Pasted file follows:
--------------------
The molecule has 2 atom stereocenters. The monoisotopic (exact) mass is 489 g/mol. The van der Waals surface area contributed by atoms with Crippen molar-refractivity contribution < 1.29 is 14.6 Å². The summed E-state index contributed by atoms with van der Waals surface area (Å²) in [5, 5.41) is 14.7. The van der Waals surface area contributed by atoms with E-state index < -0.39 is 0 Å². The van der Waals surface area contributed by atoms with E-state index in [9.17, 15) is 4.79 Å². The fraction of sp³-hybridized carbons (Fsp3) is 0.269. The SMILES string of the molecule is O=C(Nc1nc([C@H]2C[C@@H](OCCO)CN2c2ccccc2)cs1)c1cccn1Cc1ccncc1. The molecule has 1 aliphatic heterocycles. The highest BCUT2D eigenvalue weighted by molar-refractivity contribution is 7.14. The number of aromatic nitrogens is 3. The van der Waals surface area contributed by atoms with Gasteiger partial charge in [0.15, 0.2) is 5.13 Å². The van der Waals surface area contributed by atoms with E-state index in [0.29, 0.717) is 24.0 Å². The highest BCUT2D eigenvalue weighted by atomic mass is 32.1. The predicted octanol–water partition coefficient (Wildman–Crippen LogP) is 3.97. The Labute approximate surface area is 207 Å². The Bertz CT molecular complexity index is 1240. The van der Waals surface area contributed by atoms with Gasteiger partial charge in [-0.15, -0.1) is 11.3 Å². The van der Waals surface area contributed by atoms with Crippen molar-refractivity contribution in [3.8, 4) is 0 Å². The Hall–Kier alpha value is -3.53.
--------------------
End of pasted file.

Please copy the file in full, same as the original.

The molecule has 2 atom stereocenters. The monoisotopic (exact) mass is 489 g/mol. The van der Waals surface area contributed by atoms with Crippen molar-refractivity contribution < 1.29 is 14.6 Å². The summed E-state index contributed by atoms with van der Waals surface area (Å²) in [5, 5.41) is 14.7. The van der Waals surface area contributed by atoms with E-state index < -0.39 is 0 Å². The van der Waals surface area contributed by atoms with E-state index in [9.17, 15) is 4.79 Å². The fraction of sp³-hybridized carbons (Fsp3) is 0.269. The SMILES string of the molecule is O=C(Nc1nc([C@H]2C[C@@H](OCCO)CN2c2ccccc2)cs1)c1cccn1Cc1ccncc1. The molecule has 1 aliphatic heterocycles. The highest BCUT2D eigenvalue weighted by molar-refractivity contribution is 7.14. The number of aromatic nitrogens is 3. The van der Waals surface area contributed by atoms with Gasteiger partial charge in [0.15, 0.2) is 5.13 Å². The van der Waals surface area contributed by atoms with E-state index in [0.29, 0.717) is 24.0 Å². The highest BCUT2D eigenvalue weighted by atomic mass is 32.1. The predicted octanol–water partition coefficient (Wildman–Crippen LogP) is 3.97. The Labute approximate surface area is 207 Å². The Bertz CT molecular complexity index is 1240. The van der Waals surface area contributed by atoms with Gasteiger partial charge in [-0.15, -0.1) is 11.3 Å². The van der Waals surface area contributed by atoms with Crippen molar-refractivity contribution in [3.8, 4) is 0 Å². The Hall–Kier alpha value is -3.53.